LEHRER: I suppose it was flattering. I think we took pride in the idea that we got there first and that there were a number of critics who recognized that Six had done it at a very high level. We were obviously very proud of its success, that it was the second-highest-rated scripted premiere in cable, and we’re very excited about Season 2 which is finishing production now. I think you always worry that a space will get saturated, but we really believe in the creative and vision of (Six co-creator) William Broyles Jr. and that team and are confident that they’ve made an even better second season. So we’re bullish on growing the show even more.
DEADLINE: With A&E going unscripted, will History increase the volume of its scripted portfolio? Will you get to a point where an original scripted series will be on the air at any time during the year?
LEHRER: I think the hope is by next fall you’ll see us with four scripted series in production: Vikings, Six, Knightfall which premieres this week, and Blue Book which will be on the air in 2018, as well as the limited series. I think the focus is really on getting Knightfall and Blue Book to be as successful as Vikings and Six and to make the limited series like The Breach a regular occurrence. We’ll go from there.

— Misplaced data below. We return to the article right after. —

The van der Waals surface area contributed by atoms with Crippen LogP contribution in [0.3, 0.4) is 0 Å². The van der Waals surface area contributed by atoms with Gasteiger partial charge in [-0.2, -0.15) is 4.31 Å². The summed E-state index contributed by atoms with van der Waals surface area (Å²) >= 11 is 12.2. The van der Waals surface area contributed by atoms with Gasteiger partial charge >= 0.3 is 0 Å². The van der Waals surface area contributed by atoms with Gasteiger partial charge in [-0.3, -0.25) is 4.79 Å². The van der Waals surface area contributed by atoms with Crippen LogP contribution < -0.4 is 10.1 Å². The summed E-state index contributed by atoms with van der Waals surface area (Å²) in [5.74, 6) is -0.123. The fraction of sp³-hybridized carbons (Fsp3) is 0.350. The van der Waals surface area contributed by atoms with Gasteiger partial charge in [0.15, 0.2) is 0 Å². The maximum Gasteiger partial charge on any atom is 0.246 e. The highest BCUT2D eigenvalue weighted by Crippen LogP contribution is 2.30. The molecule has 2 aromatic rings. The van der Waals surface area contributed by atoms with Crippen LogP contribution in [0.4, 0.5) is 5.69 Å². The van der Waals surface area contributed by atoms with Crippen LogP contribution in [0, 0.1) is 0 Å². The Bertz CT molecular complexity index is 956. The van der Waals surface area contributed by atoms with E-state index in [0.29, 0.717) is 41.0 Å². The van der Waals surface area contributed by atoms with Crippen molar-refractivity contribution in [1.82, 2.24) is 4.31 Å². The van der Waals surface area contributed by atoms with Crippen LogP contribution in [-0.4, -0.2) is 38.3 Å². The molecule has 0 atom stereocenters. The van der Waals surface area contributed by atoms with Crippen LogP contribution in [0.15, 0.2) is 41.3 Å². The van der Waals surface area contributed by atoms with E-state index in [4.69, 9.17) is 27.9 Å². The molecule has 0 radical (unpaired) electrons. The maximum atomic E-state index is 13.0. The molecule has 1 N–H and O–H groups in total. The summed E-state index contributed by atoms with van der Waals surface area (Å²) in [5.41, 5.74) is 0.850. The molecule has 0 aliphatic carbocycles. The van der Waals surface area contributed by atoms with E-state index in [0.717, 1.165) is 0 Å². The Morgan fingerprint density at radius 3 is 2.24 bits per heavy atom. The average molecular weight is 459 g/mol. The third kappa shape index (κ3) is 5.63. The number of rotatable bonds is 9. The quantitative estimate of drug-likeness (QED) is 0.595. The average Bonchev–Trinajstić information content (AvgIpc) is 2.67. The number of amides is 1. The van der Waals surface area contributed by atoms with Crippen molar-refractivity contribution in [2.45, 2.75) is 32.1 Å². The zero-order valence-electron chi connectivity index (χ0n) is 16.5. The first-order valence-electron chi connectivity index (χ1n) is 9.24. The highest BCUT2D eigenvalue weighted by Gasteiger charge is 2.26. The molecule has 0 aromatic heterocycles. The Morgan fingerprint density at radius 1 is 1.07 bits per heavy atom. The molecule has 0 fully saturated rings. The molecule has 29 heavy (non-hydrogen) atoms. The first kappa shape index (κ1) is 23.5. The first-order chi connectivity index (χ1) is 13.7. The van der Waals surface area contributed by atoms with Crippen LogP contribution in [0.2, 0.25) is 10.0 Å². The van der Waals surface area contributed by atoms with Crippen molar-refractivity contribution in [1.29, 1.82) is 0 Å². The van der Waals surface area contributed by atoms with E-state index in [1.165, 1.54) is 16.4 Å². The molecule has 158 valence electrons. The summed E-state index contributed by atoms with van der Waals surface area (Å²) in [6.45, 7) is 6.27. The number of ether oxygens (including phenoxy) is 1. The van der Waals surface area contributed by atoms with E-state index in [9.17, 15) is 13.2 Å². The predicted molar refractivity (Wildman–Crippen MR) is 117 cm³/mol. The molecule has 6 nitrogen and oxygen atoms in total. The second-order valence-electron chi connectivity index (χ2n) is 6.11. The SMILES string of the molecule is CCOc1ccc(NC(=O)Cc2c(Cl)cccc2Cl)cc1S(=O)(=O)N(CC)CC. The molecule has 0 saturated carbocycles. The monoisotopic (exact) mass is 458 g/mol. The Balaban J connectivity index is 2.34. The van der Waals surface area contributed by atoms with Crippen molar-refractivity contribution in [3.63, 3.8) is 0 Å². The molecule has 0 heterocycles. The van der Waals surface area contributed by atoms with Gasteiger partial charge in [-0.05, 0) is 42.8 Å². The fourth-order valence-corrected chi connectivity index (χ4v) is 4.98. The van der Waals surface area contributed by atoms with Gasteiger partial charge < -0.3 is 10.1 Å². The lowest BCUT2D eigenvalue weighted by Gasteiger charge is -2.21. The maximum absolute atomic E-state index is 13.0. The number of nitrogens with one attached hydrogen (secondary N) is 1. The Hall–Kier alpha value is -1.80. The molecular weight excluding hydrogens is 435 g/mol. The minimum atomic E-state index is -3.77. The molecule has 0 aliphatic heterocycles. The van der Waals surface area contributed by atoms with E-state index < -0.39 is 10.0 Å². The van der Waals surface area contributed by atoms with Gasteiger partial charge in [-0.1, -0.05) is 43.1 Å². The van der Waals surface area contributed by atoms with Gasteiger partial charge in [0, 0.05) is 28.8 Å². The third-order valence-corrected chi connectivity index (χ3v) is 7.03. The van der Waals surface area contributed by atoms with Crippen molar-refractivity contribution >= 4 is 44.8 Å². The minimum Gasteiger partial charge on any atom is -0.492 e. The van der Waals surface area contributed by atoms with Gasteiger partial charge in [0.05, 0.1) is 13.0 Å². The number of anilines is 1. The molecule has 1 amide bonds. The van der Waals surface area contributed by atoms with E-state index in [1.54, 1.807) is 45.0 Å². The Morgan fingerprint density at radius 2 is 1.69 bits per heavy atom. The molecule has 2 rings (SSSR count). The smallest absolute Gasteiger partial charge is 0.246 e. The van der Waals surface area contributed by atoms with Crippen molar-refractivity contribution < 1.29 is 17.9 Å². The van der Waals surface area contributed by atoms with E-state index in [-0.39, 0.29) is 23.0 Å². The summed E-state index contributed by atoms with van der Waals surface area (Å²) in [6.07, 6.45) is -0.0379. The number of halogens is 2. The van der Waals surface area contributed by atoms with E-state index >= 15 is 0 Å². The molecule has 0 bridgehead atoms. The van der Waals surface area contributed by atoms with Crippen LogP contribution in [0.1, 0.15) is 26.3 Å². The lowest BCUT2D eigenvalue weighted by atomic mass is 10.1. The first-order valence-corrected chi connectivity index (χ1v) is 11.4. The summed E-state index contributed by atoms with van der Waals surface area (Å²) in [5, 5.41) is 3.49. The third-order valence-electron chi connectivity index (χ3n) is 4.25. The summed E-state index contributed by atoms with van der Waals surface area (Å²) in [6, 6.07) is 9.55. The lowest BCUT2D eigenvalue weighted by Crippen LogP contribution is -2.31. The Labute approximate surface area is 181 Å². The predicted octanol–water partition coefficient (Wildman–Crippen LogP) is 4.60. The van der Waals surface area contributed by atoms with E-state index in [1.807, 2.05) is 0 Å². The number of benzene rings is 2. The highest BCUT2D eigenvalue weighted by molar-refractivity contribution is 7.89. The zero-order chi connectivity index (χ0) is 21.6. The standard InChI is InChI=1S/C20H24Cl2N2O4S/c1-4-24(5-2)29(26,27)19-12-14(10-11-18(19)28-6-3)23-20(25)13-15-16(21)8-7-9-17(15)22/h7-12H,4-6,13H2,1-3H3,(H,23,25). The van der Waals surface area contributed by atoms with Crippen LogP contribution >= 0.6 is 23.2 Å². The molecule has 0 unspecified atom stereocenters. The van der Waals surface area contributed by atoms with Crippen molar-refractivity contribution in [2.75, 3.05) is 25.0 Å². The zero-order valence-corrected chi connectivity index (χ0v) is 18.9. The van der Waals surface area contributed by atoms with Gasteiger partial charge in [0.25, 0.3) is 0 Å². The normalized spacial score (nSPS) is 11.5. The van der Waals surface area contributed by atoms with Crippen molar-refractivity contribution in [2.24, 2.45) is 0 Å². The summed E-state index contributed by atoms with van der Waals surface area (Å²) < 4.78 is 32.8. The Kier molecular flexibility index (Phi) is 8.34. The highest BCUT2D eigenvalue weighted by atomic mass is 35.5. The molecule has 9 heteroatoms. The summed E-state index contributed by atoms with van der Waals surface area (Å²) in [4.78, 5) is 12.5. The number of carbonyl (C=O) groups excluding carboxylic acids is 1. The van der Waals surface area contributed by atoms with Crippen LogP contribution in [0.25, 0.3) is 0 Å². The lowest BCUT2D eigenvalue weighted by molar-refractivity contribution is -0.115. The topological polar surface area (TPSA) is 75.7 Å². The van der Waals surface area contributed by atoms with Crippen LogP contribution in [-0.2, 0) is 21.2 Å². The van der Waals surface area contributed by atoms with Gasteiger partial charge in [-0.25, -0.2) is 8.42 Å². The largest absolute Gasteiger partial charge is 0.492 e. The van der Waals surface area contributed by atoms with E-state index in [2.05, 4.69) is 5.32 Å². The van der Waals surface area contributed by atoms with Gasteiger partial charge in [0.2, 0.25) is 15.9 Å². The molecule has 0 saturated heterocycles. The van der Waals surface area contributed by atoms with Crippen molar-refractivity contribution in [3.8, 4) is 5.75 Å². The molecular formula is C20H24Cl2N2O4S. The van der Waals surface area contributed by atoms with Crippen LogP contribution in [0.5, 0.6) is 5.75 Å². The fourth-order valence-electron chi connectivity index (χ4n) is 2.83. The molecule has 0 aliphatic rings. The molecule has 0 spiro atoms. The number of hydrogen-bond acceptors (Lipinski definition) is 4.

What’s interesting about History is, there aren’t many cable channels that have managed to succeed in both the scripted and the unscripted spaces — I think you can probably count them on one hand. This channel has been very thoughtful and selective about how we expand our footprint into this space since Nancy first got us into scripted with Hatfields & McCoys in 2012. I think we’re on that level with Vikings and Six and hopefully a third with Knightfall after this week. My hope is that it’s now clear to the production community and to our audience that we’re fully committed to being a premium scripted destination and a worthy home for the best historically based projects that are out there.
DEADLINE: Since you have both scripted and unscripted programming on the air, are you thinking about doing more unscripted tie-ins for your scripted series, like after-shows? And since unscripted shows have inspired you to pursue some of your scripted series, would you commission unscripted series on the same subject to be paired or run around your scripted series?